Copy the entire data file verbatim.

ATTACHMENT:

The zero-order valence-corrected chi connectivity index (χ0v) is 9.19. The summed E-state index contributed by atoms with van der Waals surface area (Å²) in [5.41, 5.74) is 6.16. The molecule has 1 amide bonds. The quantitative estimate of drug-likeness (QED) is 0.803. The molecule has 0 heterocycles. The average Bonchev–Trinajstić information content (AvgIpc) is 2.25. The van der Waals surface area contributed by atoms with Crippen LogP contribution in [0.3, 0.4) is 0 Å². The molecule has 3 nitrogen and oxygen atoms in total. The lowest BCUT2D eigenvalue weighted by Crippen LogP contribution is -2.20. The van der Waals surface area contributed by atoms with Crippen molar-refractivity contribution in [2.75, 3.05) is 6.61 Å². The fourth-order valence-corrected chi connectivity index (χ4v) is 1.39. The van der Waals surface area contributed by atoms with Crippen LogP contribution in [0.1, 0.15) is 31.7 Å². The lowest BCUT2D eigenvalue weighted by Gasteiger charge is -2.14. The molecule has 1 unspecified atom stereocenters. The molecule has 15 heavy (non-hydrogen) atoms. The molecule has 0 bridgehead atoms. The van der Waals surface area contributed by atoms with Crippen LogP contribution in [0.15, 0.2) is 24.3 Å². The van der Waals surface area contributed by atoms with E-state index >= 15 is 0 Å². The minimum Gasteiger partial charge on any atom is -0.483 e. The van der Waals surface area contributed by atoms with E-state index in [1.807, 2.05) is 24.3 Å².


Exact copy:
The zero-order valence-corrected chi connectivity index (χ0v) is 9.19. The summed E-state index contributed by atoms with van der Waals surface area (Å²) in [5.41, 5.74) is 6.16. The molecule has 1 amide bonds. The quantitative estimate of drug-likeness (QED) is 0.803. The molecule has 0 heterocycles. The average Bonchev–Trinajstić information content (AvgIpc) is 2.25. The van der Waals surface area contributed by atoms with Crippen LogP contribution in [0.3, 0.4) is 0 Å². The molecule has 3 nitrogen and oxygen atoms in total. The lowest BCUT2D eigenvalue weighted by Crippen LogP contribution is -2.20. The van der Waals surface area contributed by atoms with Crippen molar-refractivity contribution in [2.75, 3.05) is 6.61 Å². The fourth-order valence-corrected chi connectivity index (χ4v) is 1.39. The van der Waals surface area contributed by atoms with Crippen LogP contribution in [0.1, 0.15) is 31.7 Å². The lowest BCUT2D eigenvalue weighted by Gasteiger charge is -2.14. The molecule has 1 unspecified atom stereocenters. The molecule has 15 heavy (non-hydrogen) atoms. The molecule has 0 bridgehead atoms. The van der Waals surface area contributed by atoms with Crippen LogP contribution in [0.15, 0.2) is 24.3 Å². The van der Waals surface area contributed by atoms with E-state index >= 15 is 0 Å². The minimum Gasteiger partial charge on any atom is -0.483 e. The van der Waals surface area contributed by atoms with E-state index in [1.807, 2.05) is 24.3 Å².